Perspectives and preconceived notions shape our daily lives more than I usually reflect on. I know that I make many choices about my appearance based on how I would like others to perceive me. I wear glasses when I want to be taken seriously and  I wear business casual to work even though it’s not required.

We consciously act based on the understanding that these choices send a message about who we are, but do we as journalists ever think that our perceptions shape how we choose to cover our subjects or represent a source?

This video by PetaPixel explores the idea that photographers influence the outcome of portraits more than the subjects themselves. I know for myself, I will usually have an idea of what looks visually appealing, what has worked for me in the past, and what I want for my project in my head before I ever photograph someone. Add in details such as profession or hometown and I have my shot list.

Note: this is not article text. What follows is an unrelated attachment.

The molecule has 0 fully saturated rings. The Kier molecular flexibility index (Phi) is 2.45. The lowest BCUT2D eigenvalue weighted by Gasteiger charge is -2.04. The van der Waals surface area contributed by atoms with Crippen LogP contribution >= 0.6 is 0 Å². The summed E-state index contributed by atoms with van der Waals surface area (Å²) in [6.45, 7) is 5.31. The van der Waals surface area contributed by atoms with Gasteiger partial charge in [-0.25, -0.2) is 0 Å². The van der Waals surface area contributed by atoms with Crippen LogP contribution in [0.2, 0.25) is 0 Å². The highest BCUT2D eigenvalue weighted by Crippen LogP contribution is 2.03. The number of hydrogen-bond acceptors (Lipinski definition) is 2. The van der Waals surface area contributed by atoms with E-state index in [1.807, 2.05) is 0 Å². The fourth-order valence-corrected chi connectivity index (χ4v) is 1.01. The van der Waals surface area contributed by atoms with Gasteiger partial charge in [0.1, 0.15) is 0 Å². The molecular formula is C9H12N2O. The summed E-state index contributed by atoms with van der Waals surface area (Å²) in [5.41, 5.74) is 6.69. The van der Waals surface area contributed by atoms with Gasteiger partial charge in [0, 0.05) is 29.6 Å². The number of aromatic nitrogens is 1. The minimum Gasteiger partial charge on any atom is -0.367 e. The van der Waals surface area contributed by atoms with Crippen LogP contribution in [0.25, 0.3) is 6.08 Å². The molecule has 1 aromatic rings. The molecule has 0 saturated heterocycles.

Trying to cover someone from preconceived angles can ultimately hurt the creative process, but I also think it helps us establish a message. All of the photographs had a very specific tone and staging that communicated a lot about who this person is. As the viewer, I immediately had clues as to his identity and the angle of the story.

This can be a powerful tool with the ability to portray someone in a positive or negative light. I think it gives us the power to tell more about someone without using precious column inches. It reinforces, with good reason, the cliche that a picture is worth a thousand words.

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